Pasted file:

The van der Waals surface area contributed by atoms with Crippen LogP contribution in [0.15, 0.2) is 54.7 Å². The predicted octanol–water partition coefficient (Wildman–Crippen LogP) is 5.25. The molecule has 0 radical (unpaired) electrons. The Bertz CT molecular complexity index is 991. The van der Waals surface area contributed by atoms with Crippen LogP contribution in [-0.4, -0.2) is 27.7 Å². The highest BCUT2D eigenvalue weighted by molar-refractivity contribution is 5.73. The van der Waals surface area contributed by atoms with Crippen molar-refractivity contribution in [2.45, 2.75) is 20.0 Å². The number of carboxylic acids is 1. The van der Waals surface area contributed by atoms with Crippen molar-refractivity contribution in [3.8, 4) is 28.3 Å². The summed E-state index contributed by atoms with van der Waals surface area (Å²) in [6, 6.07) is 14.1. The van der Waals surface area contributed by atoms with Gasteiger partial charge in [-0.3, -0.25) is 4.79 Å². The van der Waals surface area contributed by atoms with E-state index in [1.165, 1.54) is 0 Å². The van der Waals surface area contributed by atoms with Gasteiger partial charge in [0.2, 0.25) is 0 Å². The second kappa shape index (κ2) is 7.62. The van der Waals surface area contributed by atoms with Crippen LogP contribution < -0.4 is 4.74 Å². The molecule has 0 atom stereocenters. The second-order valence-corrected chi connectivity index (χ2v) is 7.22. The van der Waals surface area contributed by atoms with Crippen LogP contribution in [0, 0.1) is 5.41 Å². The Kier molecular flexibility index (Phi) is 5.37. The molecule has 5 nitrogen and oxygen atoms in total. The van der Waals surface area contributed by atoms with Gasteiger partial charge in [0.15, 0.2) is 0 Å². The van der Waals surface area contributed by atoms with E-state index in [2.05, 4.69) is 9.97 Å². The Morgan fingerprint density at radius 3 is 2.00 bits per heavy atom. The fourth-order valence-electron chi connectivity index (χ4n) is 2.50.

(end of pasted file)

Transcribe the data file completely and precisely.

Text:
The van der Waals surface area contributed by atoms with Crippen LogP contribution in [0.15, 0.2) is 54.7 Å². The predicted octanol–water partition coefficient (Wildman–Crippen LogP) is 5.25. The molecule has 0 radical (unpaired) electrons. The Bertz CT molecular complexity index is 991. The van der Waals surface area contributed by atoms with Crippen LogP contribution in [-0.4, -0.2) is 27.7 Å². The highest BCUT2D eigenvalue weighted by molar-refractivity contribution is 5.73. The van der Waals surface area contributed by atoms with Crippen molar-refractivity contribution in [2.45, 2.75) is 20.0 Å². The number of carboxylic acids is 1. The van der Waals surface area contributed by atoms with Crippen molar-refractivity contribution in [3.8, 4) is 28.3 Å². The summed E-state index contributed by atoms with van der Waals surface area (Å²) in [6, 6.07) is 14.1. The van der Waals surface area contributed by atoms with Gasteiger partial charge in [-0.3, -0.25) is 4.79 Å². The van der Waals surface area contributed by atoms with E-state index in [1.165, 1.54) is 0 Å². The van der Waals surface area contributed by atoms with Gasteiger partial charge in [0.2, 0.25) is 0 Å². The second kappa shape index (κ2) is 7.62. The van der Waals surface area contributed by atoms with Crippen LogP contribution < -0.4 is 4.74 Å². The molecule has 0 atom stereocenters. The second-order valence-corrected chi connectivity index (χ2v) is 7.22. The van der Waals surface area contributed by atoms with Crippen LogP contribution in [0, 0.1) is 5.41 Å². The Kier molecular flexibility index (Phi) is 5.37. The molecule has 5 nitrogen and oxygen atoms in total. The van der Waals surface area contributed by atoms with Gasteiger partial charge in [0.15, 0.2) is 0 Å². The van der Waals surface area contributed by atoms with E-state index in [2.05, 4.69) is 9.97 Å². The Morgan fingerprint density at radius 3 is 2.00 bits per heavy atom. The fourth-order valence-electron chi connectivity index (χ4n) is 2.50.